kilomentor | 25 October, 2008 10:02
Recrystallization can efficiently purify organic solids. The weakness of the methodology from the perspective of devising optimal synthetic processes is that a good recrystallization cannot be predict based on molecular structures of starting materials, co-products, by-products and product to the same extent one can predict, for example, the results of acid-base extractions or methyl alcohol/heptane solvent partitioning.
It is for this reason that Kilomentor in synthesis planning for chemical process development gives preference to intermediates that are acids, bases or salts.
Nevertheless, many process intermediates will be compounds that offer no practical alternative to purification by recrystallization and so it is useful to consider simple ways to increase the recovery from recrystallization steps.
Recrystallization separates impurities in two ways during the operations. Typically, the solid is first dissolved in the minimum amount of a hot solvent. The temperature for dissolution is typically the boiling point of that solvent although for high boiling solvents a lower temperature, such as steam bath temperature, may be used. These temperatures are convenient because there is no problem holding a solution at these points. The hot solution then is filtered to remove insoluble substances. This filtration is the first phase separation; solution from insoluble solid. Very often this purification opportunity is not properly recognized because a good solvent usually dissolves essentially everything when warmed or, in instances where it does not, some kind of filter aid is added, obscuring the presence of insolubles. Then, in the second stage, the clear solution (i) may be cooled to a lower temperature (ii) an anti-solvent may be added to reduce the solubility or (iii) both may be combined in use. The crystalline solid phase appears, is separated by filtration and the impurities are retained in the mother liquors.
In the most frequently used techniques, recrystallization is conducted from a single solvent or a mixture of two solvents by dissolving the solid hot, filtering hot, and then cooling to recover a crop of crystals.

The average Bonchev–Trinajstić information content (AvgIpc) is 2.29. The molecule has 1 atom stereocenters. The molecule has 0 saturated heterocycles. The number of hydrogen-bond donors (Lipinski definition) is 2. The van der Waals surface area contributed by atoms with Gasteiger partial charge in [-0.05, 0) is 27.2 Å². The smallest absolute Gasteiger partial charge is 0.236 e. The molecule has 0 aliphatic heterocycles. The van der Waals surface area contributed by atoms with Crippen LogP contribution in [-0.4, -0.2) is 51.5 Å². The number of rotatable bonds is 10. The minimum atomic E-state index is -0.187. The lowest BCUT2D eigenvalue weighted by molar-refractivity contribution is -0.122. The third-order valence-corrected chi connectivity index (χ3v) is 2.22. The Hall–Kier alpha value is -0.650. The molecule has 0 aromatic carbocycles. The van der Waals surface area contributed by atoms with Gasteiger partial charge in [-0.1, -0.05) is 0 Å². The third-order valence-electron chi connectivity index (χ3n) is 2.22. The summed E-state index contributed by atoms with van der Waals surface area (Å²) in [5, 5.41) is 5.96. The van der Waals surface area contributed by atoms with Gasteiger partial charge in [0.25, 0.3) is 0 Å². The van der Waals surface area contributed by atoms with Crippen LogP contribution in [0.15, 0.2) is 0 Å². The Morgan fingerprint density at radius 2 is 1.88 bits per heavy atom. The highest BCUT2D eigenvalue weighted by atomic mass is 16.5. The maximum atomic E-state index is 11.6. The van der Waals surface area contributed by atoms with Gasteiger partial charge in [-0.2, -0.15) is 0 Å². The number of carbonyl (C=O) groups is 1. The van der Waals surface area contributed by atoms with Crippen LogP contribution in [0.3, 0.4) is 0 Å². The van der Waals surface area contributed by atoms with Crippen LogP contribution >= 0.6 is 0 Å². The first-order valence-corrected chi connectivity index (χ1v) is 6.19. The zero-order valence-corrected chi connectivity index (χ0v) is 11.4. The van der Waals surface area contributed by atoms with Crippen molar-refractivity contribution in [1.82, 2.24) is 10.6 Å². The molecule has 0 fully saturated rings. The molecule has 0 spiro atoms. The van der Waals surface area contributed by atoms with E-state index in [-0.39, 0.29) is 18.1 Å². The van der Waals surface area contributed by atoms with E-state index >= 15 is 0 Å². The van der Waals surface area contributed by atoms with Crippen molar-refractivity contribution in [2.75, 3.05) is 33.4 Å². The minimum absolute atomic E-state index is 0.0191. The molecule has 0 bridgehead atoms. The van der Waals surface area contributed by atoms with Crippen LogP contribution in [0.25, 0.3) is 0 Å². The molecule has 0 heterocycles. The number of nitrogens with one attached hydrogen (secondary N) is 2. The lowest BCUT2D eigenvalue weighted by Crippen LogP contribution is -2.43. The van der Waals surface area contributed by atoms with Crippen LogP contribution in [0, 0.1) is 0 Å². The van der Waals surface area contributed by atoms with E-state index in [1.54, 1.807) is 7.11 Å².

When more of the recrystallizing solvent mixture is needed to completely dissolve the crude solid prior to filtering than is needed to effectively hold impurities in solution after cooling good product is likely being lost using this simple process.
It is easy to discover whether good product is being unnecessarily lost in any particular recrystallization situation by the following simple test.
Instead of recrystallizing the solid in a single charge, divide it into two equal homogeneous portions. Recrystallize the first portion as usual with the only difference that if the crystals are washed on the filter, keep the wash liquid separate from the regular filtrate. Dry, and weigh this first portion. Now recrystallized the second portion of crude only using as solvent the mother liquors from the first portion. Again dry and weigh the product and analyze both for purity.
If both the recovery from the second portion is greater than from the first and the purities of the two portions are not significantly different, changing your processing methodology will save you product.
At scale, recrystallization in two portions rather than one will save product but double processing costs. The same result, however, can usually be obtained by dissolving and filtering the entire crude amount in a single charge and then reducing the volume by half before cooling and recovering the solid. When the two conditions are met, the two stage laboratory experiment provides the evidence that you only need half the solvent to efficiently dissolve away the impurities. The second half of the solvent was more than anything else just dissolving away your product.
Note that in order to practice this method without problems the hot solution of crude solid must be stable to any extended boiling during the concentration stage. Of course, if there is a stability problem, the concentrating can be done under reduced pressure to lower the heat requirement.